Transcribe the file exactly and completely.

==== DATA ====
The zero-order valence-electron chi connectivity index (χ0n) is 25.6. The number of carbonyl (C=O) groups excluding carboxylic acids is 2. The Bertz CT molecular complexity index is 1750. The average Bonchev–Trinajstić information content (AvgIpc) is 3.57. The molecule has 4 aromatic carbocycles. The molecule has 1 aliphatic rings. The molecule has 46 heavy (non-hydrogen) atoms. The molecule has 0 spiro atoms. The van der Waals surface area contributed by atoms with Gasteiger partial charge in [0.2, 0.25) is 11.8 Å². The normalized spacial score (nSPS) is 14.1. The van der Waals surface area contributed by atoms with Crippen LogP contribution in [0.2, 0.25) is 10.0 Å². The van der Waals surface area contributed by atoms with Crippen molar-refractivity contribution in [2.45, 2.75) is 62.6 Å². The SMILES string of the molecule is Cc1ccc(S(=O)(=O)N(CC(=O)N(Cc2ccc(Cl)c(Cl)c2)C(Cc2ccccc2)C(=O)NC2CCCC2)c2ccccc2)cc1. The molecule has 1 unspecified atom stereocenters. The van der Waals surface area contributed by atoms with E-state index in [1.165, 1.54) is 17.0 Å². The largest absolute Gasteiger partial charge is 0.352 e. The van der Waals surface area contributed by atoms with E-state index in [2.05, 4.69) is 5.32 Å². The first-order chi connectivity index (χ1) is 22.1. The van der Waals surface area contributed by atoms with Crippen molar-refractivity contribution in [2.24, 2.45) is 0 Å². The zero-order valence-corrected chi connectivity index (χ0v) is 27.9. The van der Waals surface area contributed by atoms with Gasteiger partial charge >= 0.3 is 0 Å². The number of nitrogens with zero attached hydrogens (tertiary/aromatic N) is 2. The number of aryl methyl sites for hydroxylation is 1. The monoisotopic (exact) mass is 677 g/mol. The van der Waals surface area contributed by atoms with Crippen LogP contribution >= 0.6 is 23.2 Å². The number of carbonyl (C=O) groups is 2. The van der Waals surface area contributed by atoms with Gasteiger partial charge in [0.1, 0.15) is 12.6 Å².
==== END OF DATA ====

The zero-order valence-electron chi connectivity index (χ0n) is 25.6. The number of carbonyl (C=O) groups excluding carboxylic acids is 2. The Bertz CT molecular complexity index is 1750. The average Bonchev–Trinajstić information content (AvgIpc) is 3.57. The molecule has 4 aromatic carbocycles. The molecule has 1 aliphatic rings. The molecule has 46 heavy (non-hydrogen) atoms. The molecule has 0 spiro atoms. The van der Waals surface area contributed by atoms with Gasteiger partial charge in [0.2, 0.25) is 11.8 Å². The normalized spacial score (nSPS) is 14.1. The van der Waals surface area contributed by atoms with Crippen LogP contribution in [0.2, 0.25) is 10.0 Å². The van der Waals surface area contributed by atoms with Crippen molar-refractivity contribution in [2.45, 2.75) is 62.6 Å². The SMILES string of the molecule is Cc1ccc(S(=O)(=O)N(CC(=O)N(Cc2ccc(Cl)c(Cl)c2)C(Cc2ccccc2)C(=O)NC2CCCC2)c2ccccc2)cc1. The molecule has 1 unspecified atom stereocenters. The van der Waals surface area contributed by atoms with E-state index in [1.165, 1.54) is 17.0 Å². The largest absolute Gasteiger partial charge is 0.352 e. The van der Waals surface area contributed by atoms with E-state index in [2.05, 4.69) is 5.32 Å². The first-order chi connectivity index (χ1) is 22.1. The van der Waals surface area contributed by atoms with Crippen molar-refractivity contribution in [2.24, 2.45) is 0 Å². The zero-order valence-corrected chi connectivity index (χ0v) is 27.9. The van der Waals surface area contributed by atoms with Gasteiger partial charge >= 0.3 is 0 Å². The number of nitrogens with zero attached hydrogens (tertiary/aromatic N) is 2. The number of aryl methyl sites for hydroxylation is 1. The monoisotopic (exact) mass is 677 g/mol. The van der Waals surface area contributed by atoms with Crippen LogP contribution >= 0.6 is 23.2 Å². The number of carbonyl (C=O) groups is 2. The van der Waals surface area contributed by atoms with Gasteiger partial charge in [0.1, 0.15) is 12.6 Å².